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Australian National Registry of Emissions Units Bill 2011 Carbon Credits (Carbon Farming Initiative) Bill 2011 Carbon Credits (Consequential Amendments) Bill 2011
House of Reps
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Standing Committee on Climate Change, Environment and the Arts
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Standing Committee on Climate Change, Environment and the Arts
(House of Reps-Tuesday, 3 May 2011)
CHAIR (Mr Zappia)
Mr KELVIN THOMSON
- Dr WASHER
Content WindowAustralian National Registry of Emissions Units Bill 2011 Carbon Credits (Carbon Farming Initiative) Bill 2011 Carbon Credits (Consequential Amendments) Bill 2011
MACINTOSH, Mr Andrew Kerr, Associate Director, Centre for Climate Law and Policy, College of Law, Australian National University
CHAIR: We resume committee proceedings and welcome our next witness, Mr Andrew Macintosh. Although the committee does not require you to give evidence under oath, I should advise you that the hearings are legal proceedings of the parliament and warrant the same respect as proceedings of the House itself. The giving of false or misleading evidence is a serious matter and may be regarded as a contempt of parliament. Andrew, we have received your submission and members have a hard copy of it, but we invite you to add to it or make any changes you feel are necessary, or simply summarise it for us so that we can then ask some questions of you and enter into a general discussion. So I will hand over to you.
Mr Macintosh : Generally, I think the bill is a good one. The one issue that has arisen is about the perverse impacts, which I am sure you have discussed this morning, and in the submission I have outlined a potential solution to it. The government has come up with this idea of a negative list, where there is a discretion to create regulations to knock out project types or project types in certain areas. Hypothetically, if I were in the shoes of a parliamentarian and given a bill where it said that the minister had the discretion to make regulations to knock out particular projects to deal with a risk, I might not be satisfied that that provided me with sufficient certainty that that would deal with it.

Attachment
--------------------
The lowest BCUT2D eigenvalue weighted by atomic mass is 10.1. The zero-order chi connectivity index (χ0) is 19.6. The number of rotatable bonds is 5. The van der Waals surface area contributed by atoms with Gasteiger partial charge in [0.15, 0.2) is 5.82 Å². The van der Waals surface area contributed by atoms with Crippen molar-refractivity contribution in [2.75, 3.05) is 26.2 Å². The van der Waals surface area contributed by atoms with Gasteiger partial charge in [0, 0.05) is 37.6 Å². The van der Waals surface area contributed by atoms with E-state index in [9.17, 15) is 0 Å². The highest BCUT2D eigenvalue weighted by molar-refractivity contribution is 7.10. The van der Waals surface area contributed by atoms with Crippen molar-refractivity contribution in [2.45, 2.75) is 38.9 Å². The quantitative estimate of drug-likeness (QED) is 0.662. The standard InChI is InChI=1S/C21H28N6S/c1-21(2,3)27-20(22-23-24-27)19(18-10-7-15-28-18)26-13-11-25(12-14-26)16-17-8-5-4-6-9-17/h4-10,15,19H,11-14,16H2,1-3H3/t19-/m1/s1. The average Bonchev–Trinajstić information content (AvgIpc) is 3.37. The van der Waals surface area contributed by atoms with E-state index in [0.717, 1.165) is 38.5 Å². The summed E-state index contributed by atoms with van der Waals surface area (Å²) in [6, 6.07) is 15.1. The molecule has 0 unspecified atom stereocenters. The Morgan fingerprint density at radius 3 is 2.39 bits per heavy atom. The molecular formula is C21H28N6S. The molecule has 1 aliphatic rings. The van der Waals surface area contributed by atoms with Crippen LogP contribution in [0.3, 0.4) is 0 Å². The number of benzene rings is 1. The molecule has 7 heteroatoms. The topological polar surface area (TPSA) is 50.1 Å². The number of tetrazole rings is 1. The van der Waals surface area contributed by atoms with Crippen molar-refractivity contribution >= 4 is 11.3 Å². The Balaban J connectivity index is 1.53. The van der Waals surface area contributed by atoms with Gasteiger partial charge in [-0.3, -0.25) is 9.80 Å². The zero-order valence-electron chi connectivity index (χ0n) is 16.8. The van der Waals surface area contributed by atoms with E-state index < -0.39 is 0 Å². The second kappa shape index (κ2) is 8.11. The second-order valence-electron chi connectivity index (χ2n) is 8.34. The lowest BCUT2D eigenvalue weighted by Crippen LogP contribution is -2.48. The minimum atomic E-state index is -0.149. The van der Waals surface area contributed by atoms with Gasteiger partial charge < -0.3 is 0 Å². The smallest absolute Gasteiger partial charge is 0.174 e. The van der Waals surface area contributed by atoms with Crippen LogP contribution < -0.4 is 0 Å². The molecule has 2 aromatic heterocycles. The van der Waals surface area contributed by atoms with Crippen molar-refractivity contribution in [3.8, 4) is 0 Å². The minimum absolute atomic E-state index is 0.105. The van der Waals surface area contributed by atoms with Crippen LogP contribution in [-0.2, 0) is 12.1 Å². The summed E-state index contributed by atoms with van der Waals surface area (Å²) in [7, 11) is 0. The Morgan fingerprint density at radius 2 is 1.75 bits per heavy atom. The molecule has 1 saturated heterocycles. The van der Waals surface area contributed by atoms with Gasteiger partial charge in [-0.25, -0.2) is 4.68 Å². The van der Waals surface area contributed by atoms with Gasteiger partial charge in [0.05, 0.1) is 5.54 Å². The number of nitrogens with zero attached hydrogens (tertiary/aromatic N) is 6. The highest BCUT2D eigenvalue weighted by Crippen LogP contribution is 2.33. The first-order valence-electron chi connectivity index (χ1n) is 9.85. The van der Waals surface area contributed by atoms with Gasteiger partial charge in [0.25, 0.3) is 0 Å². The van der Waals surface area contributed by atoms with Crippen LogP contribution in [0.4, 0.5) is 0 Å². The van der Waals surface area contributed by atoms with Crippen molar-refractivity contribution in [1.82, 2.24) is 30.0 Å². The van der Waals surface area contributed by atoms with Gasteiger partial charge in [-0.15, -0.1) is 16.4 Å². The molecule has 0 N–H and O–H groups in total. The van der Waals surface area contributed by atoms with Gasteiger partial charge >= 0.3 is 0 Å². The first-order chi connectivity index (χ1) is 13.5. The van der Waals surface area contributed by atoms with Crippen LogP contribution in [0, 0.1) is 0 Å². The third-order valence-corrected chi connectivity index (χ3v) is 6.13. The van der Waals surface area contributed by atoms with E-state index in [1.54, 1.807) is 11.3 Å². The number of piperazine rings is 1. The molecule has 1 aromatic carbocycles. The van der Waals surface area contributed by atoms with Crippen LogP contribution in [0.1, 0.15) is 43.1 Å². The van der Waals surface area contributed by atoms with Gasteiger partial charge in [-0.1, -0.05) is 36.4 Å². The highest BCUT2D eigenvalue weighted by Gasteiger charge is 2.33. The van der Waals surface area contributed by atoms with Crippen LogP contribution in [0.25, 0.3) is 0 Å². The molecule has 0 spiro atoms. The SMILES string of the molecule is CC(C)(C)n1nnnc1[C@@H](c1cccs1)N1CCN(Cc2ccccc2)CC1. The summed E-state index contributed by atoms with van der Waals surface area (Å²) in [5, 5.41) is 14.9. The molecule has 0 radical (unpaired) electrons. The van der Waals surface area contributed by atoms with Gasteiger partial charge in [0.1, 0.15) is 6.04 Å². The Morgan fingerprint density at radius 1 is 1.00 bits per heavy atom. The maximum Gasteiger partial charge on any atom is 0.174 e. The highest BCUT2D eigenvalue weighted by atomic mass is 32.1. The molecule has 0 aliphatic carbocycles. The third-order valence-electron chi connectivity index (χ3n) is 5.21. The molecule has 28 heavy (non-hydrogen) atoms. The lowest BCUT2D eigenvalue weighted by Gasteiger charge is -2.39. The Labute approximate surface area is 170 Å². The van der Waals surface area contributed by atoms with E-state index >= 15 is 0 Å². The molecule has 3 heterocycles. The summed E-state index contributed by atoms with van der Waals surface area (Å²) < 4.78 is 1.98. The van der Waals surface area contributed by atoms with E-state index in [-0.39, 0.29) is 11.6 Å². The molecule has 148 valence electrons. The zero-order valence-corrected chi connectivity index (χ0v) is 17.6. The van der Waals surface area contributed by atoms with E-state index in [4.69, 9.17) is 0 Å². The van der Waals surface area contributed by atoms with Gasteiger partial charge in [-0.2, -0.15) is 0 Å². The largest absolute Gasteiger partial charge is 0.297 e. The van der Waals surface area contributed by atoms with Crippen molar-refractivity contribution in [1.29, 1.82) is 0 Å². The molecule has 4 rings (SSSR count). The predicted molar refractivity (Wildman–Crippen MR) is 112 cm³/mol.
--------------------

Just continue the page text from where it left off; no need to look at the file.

The idea I have put forward a very simple one, and that is to use the strategic assessment provisions and the trigger provisions under the Environment Protection and Biodiversity Conservation Act to set thresholds in regions or bioregions. If revegetation or reforestation passes beyond a certain threshold, a threshold that will be determined after deliberations, then any further project in that region or bioregion would require approval under the EPBC Act—so that is project based approval. Now, that would mean that individual projects would have to go through the environmental impact assessment and approval process that starts under part 3 of the EPBC Act. There would be an obvious objection to that from project proponents, who would say, 'That's going to add to project costs and that's going to cause us transaction costs.' The response to that is: the EPBC Act contains a number of provisions to minimise transaction costs for proponents, and the process can last a very short period of time and can be relatively cursory, so you can get projects in an out and deal with major issues rather quickly.
The other thing is that under the EPBC Act there is a strategic assessment process. Since about 2004, the Commonwealth has been trying to get itself involved in strategic assessments for environmental purposes. It has not had a lot of success to date; there have been problems with resourcing and problems with the interaction with the states. By using that process under the EPBC Act, not only could you deal with the problems associated with perverse impacts of the CFI bill; also you could potentially roll in other issues associated with the environment. So the way I could see it rolling out is very much like a regional zoning process. You tie it in with the regional NRM processes, get the information from that and basically feed into developing regional plans that would deal with the perverse impacts associated with CFI projects. That is basically it, in a nutshell.
CHAIR: Thank you for that. That is one of the issues of concerns that have been raised by people have made representations to us. I will open it up to questions from the members here. It seems to me, Andrew, that your submission is pretty much focused on that one aspect entirely.
Mr Macintosh : That is right. I think the rest of the bill is fairly robust. Sure, there are a few other issues, but from my evaluation of it—and I must say I have not gone through it with a fine toothcomb—it looks pretty robust and I do not think there are that many issues associated with it beyond the perverse impacts. And, on the perverse impacts, I should say that personally I do not think they are going to be an enormous issue in the early stages of the scheme. I think it is further down the track that we are likely to see those issues arise. Some people might say, 'It's merely theoretical,' but, given what happened with managed investment schemes and the Great Southern and Timbercorp collapses, I think it would be remiss of people to say it is a completely hypothetical issue and it is never going to arise.